The leaves are about to change and soon, the summer heat will cool – but the Minnesota wedding season is very much still in full swing. Most couples use wedding registries at big department stores that are accessible no matter where you live, but that doesn’t help much in trying to decide what to buy. So how do you choose what to bring to the big day?
Ask the Couple What They Want
One of my favorite memories of our own wedding registry was a very kind and thoughtful gesture on the part of a friend of mine: she asked us what we would most like to receive. So if you know the couple well enough, don’t be afraid to just ask them what they want. Some things people add to their registry are filed under the category of “oh that would be fun” items, and some are “if we don’t get this we’ll have to buy it” items. The surprise won’t be ruined, as by the time they open their gifts they probably won’t even remember your conversation. Every time we use our giant two-person sized beach towel I am reminded of the kindness of the friend who gave it to us and thought to ask.
Utilize a Theme
Another fun idea is to shop for gifts with a certain theme. Working within their registry, pick out a few kitchen utensils, wrap them in a utensil holder with some tissue paper, and stick a grocery gift card in with your card. If you want to add more of a personal touch, compile your favorite family recipes in a three-ring binder, along with any history or anecdotes that go along with them. If kitchen items aren’t available, head to the bathroom aisle and wrap the toothbrush holder, set of hand towels, and some delicious smelling hand soap inside a laundry basket. Tie a giant bow on top, and you’ve got yourself a nice little gift ensemble.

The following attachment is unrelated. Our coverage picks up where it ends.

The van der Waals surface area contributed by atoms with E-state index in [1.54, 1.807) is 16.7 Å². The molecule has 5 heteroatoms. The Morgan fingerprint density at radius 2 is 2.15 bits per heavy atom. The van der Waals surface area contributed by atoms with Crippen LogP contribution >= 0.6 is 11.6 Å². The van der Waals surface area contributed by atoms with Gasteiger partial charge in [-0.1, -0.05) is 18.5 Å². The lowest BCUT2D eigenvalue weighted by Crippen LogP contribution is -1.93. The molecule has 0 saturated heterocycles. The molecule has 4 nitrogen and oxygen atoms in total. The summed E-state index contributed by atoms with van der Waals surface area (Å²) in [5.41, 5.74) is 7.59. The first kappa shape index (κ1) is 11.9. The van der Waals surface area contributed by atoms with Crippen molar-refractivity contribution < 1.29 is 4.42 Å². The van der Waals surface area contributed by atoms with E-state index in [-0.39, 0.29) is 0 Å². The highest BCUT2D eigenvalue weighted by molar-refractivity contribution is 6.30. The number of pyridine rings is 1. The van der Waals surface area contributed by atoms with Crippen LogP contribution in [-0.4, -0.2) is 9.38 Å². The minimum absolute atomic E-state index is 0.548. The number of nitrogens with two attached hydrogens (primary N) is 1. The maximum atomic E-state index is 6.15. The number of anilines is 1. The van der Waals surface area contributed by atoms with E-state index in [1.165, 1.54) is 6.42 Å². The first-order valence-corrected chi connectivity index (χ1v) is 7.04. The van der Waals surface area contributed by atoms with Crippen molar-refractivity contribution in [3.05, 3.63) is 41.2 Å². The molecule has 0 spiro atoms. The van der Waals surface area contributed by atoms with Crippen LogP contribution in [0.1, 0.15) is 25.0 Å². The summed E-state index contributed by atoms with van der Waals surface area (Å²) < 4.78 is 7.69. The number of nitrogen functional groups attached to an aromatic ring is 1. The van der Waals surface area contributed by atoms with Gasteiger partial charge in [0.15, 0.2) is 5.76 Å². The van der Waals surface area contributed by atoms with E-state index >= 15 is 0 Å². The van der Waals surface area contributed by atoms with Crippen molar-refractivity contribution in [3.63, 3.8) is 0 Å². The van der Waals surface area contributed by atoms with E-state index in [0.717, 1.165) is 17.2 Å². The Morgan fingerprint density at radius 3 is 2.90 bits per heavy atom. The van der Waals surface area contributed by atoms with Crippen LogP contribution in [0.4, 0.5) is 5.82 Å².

Think Outside of the Box
Sometimes by the time you get around to buying a gift, the registry is completely picked over. In that case, you’ll have to think outside of the gift box a little bit. Breweries and winemakers have gotten very creative in the names of their brews, so look for a couple of funny (or ironically) named bottles, add a pair of appropriate glassware, and a thoughtful card. Feel free to include tags on the bottles like “For after your honeymoon” or “One Month Anniversary.”
With the recent emphasis on things locally made, consider quality hand-made items as gift options. A nice set of cloth napkins, a kitchen apron with matching pot holders, or a simple quilt. If you aren’t creatively bent yourself, local craft fairs, boutiques such as The Farmer’s Daughter in White Bear Lake or Bibelot in Minneapolis, and even Etsy.com are all excellent resources for finding well-made handicrafts.
Whatever you choose, try to be as intentional as possible. But take comfort in that no matter what you choose, weddings are such a flurry for the families involved that any slight blunders will hardly be noticed. The point of a wedding, after all, is to celebrate the joining of two lives, surrounded by people who love them.
By Whitney Grindberg